May 02, 2005
Paul Quantrill Should Be The First To Go
After yesterday's loss, in a locker room interview, when asked about giving up the big 2-out, 2-strike, pitch with the bases loaded that allowed the Blue Jays to tie the game, Paul Quantrill (trying to explain his ineffectiveness) said something like "I can't remember the last time that I pitched in a game." Someone must have told him when it was, because, later, he said "I don't know if I've ever had nine days between appearances in my career."
This is a bad sign. When a player starts making excuses, pointing fingers, and laying blame, he's telling us that he's not someone that we want in the Yankee clubhouse.
When Tanyon Sturtze comes off the DL, Buddy Groom should be kept on the roster and Paul Quantrill should be moved off the team. Send him with cash, anywhere, to a team and get a decent AAA-arm in return for Columbus.
There's such a thing as addition by subtraction.
Posted by Steve Lombardi at May 2, 2005 07:36 AM
I dunno, I think Q has a point there. There are too many men in the pen and Torre uses them too inconsistantly (people are overreacting against Torre right now, but this has always been a problem with him). You couldn't fairly expect a hitter to come off the bench after not seeing live pitching for nine days and do much of anything with a pinch-hit at-bat, so why would you expect a pitcher to be able to spend 9 days on the bench and come in and be effective. Also, if you have a guy who's been inactive for 9 days (and who has a almost non-existant K rate), why is he the first one you bring in in a bases-loaded no outs situtation that could make or break the game?
Beyond that, Quantrill actually pitched very well, the sac fly was inevitable and he retired the first two batters he faced without the other two runners advancing. He then went 0-2 on the next batter and just missed numerous times only to go 0-2 on the next man and again *just* miss numerous times. Credit the Blue Jays hitters for laying off those close pitches (and even with those, Q threw 70 percent strikes). After giving up the one hit he then retired the next man. For a guy who hadn't pitched for nine days (checking the stats it was actually seven days, six games, but still), that's mighty fine.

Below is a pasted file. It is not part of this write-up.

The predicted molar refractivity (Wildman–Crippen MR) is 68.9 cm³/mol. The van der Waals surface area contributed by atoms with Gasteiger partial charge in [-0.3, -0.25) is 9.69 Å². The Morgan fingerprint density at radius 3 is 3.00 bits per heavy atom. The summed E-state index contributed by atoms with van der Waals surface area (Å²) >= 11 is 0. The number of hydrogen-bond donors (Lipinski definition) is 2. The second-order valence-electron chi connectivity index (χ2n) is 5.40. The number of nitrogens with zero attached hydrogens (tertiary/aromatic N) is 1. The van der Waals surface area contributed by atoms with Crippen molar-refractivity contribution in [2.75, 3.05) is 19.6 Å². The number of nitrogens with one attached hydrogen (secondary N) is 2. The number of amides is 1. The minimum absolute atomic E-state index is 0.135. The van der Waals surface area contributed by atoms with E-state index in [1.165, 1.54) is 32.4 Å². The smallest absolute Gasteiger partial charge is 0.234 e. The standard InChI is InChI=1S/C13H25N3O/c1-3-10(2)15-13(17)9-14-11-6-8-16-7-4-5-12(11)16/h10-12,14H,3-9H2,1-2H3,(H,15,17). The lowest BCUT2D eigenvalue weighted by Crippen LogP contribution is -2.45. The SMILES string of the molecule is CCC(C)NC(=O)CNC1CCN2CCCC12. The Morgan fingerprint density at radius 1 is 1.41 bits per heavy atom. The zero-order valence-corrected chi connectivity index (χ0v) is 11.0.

Posted by: Cliff at May 2, 2005 11:00 AM
Maybe it's time to get rid of Mr Torre
Posted by: Wahoo Sam at May 2, 2005 02:19 PM
The next week could decide that Sam.......
Cliff, I hear what you're saying. But, I also know from experience that Torre is a "hot hand" guy - to a fault. He goes with whoever is hot and keeps doing it until they burn out and/or fail in a big spot. Look at Gordon last year. Look at Sturtze this year. Before Sturtze went on the DL, what was the ratio of his appearances to Yankees Games Played? It was probably near 50%. That could be the reason he ended up on the DL.
So, to Q's lament, I would counter with "Dude, if you were pitching better, Torre would have you in every game. It's your own fault that you were not in a game for 9 in a row."
Posted by: Steve Lombardi at May 2, 2005 02:37 PM